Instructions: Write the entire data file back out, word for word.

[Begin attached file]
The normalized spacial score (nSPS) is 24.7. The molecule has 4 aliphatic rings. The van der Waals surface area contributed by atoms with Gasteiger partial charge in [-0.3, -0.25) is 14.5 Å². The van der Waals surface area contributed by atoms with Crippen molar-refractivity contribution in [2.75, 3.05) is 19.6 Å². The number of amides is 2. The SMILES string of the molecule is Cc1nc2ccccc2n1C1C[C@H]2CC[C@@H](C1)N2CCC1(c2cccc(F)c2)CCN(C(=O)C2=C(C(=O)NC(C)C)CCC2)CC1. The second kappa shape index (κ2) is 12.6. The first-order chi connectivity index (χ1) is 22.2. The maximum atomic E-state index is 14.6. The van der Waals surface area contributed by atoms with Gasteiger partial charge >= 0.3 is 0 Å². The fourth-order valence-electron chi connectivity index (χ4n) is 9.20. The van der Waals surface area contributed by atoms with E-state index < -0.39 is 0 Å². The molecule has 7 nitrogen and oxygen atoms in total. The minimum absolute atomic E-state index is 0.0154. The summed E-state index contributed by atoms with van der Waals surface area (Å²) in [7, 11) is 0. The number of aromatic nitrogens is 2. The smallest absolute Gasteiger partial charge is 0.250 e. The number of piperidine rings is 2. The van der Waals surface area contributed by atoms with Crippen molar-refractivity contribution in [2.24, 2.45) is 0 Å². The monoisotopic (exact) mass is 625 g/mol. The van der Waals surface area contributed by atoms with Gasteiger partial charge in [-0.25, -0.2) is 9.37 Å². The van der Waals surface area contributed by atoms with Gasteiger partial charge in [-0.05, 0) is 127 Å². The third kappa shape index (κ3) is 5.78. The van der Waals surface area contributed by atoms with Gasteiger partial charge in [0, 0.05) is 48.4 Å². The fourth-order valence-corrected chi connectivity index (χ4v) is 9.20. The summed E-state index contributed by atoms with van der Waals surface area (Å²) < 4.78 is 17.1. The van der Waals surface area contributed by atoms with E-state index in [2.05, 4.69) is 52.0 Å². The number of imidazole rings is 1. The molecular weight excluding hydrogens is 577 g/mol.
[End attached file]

The normalized spacial score (nSPS) is 24.7. The molecule has 4 aliphatic rings. The van der Waals surface area contributed by atoms with Gasteiger partial charge in [-0.3, -0.25) is 14.5 Å². The van der Waals surface area contributed by atoms with Crippen molar-refractivity contribution in [2.75, 3.05) is 19.6 Å². The number of amides is 2. The SMILES string of the molecule is Cc1nc2ccccc2n1C1C[C@H]2CC[C@@H](C1)N2CCC1(c2cccc(F)c2)CCN(C(=O)C2=C(C(=O)NC(C)C)CCC2)CC1. The second kappa shape index (κ2) is 12.6. The first-order chi connectivity index (χ1) is 22.2. The maximum atomic E-state index is 14.6. The van der Waals surface area contributed by atoms with Gasteiger partial charge >= 0.3 is 0 Å². The fourth-order valence-electron chi connectivity index (χ4n) is 9.20. The van der Waals surface area contributed by atoms with E-state index < -0.39 is 0 Å². The molecule has 7 nitrogen and oxygen atoms in total. The minimum absolute atomic E-state index is 0.0154. The summed E-state index contributed by atoms with van der Waals surface area (Å²) in [7, 11) is 0. The number of aromatic nitrogens is 2. The smallest absolute Gasteiger partial charge is 0.250 e. The number of piperidine rings is 2. The van der Waals surface area contributed by atoms with Crippen molar-refractivity contribution in [2.24, 2.45) is 0 Å². The monoisotopic (exact) mass is 625 g/mol. The van der Waals surface area contributed by atoms with Gasteiger partial charge in [-0.25, -0.2) is 9.37 Å². The van der Waals surface area contributed by atoms with Gasteiger partial charge in [-0.05, 0) is 127 Å². The third kappa shape index (κ3) is 5.78. The van der Waals surface area contributed by atoms with Gasteiger partial charge in [0, 0.05) is 48.4 Å². The fourth-order valence-corrected chi connectivity index (χ4v) is 9.20. The summed E-state index contributed by atoms with van der Waals surface area (Å²) < 4.78 is 17.1. The van der Waals surface area contributed by atoms with E-state index in [2.05, 4.69) is 52.0 Å². The number of imidazole rings is 1. The molecular weight excluding hydrogens is 577 g/mol.